Four Of The World’s Fastest Triathlon Bikes Tested

  • By Aaron Hersh
  • Published May 29, 2013
  • Updated Jun 30, 2015 at 12:05 PM UTC

Tunnel Test Results

Test recipe: There is no such thing as a perfect wind tunnel test. The rider impacts the aero drag created by the bike, but replicating that influence is fraught with error and inaccuracy. A person shimmying or looking at a different point can skew the results. Some tri bike companies decide to test their designs with a dummy mounted to the bike. While this strategy does a great job at re-creating the interaction between rider and machine, a small difference in the dummy’s position can outweigh any disparity in the bikes themselves.

For Inside Triathlon’s test, we took elements of the best test procedures in the business and created one that can measure the differences between the bikes—although imperfectly—while keeping other variables to a minimum. Here’s how the bikes were tested at the Faster wind tunnel in Scottsdale, Ariz.

Bike setup conditions:
• All bikes were tested with the same Zipp Super-9 Clincher Disc and Zipp 404 Carbon Clincher front wheel.
• Bikes were tested without a rider or dummy.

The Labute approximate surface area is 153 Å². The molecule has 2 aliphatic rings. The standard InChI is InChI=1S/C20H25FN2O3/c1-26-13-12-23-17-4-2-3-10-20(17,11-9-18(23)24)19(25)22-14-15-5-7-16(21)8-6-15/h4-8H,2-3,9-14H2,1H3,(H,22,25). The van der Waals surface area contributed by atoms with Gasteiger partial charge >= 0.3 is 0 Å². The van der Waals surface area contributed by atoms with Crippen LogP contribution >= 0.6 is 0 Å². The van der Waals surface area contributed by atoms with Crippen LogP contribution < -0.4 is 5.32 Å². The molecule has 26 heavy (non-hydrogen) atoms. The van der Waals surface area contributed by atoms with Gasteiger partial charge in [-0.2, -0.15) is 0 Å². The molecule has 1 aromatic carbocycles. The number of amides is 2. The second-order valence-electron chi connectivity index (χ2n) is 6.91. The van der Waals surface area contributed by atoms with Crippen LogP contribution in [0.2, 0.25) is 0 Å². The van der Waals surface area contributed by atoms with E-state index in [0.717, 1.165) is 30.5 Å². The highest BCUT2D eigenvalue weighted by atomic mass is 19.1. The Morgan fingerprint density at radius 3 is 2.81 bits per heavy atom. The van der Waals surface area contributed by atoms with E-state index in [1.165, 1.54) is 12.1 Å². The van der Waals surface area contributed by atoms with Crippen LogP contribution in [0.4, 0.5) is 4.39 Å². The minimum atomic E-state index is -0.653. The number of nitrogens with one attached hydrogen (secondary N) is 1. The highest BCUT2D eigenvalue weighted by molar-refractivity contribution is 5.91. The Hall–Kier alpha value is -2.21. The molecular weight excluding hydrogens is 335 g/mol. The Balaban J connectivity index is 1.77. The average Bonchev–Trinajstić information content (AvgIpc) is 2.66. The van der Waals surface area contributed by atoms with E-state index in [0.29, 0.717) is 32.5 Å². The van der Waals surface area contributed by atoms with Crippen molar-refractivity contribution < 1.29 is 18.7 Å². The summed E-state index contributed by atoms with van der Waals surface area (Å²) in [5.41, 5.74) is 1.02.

• Saddle was removed from the bike and the seat post was set at a uniform height. Openings for saddle attachment hardware were covered with electrical tape.
• Elbow pad height was set equally for all bikes.
• Reach distance to the pads and bar tips was set equally for all bikes.
• Chain was positioned in the big chainring and smallest cassette cog.
• Shift levers were set horizontally.
• Crank arms were fixed in the horizontal position using a Velcro strap.
• The bikes were tested with the spec’d components and aerobars—translating this into a complete bike test, not a frameset comparison.
• No accessories were mounted on the bikes, including Specialized’s integrated Fuelselage hydration bladder.
• The bikes were tested in 30mph wind at 0, 5, 10, 15 and 20 degrees of yaw on both sides.

Test design drawbacks:
This test protocol isn’t perfect. These are the shortcomings that impact the test results but may not influence rider speed on the road.
• The lack of a rider is the most obvious shortcoming. The cyclist impacts the way air passes around the equipment, and this test neglects that fact.
• The tip of the seat post is exposed to unadulterated airflow in this test even though it is almost entirely hidden when the bike is actually ridden by a cyclist.
• Aerobar extensions are exposed to the wind when the rider’s hands would typically cover this portion of the bike.

To watch a video about the test and read more analysis, go to

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FILED UNDER: Bike / Gear & Tech / Hi Tech Upgrades / InsideTri

Aaron Hersh

Aaron Hersh

Aaron Hersh is the Senior Tech Editor of Triathlete magazine. To submit a question, write Aaron at

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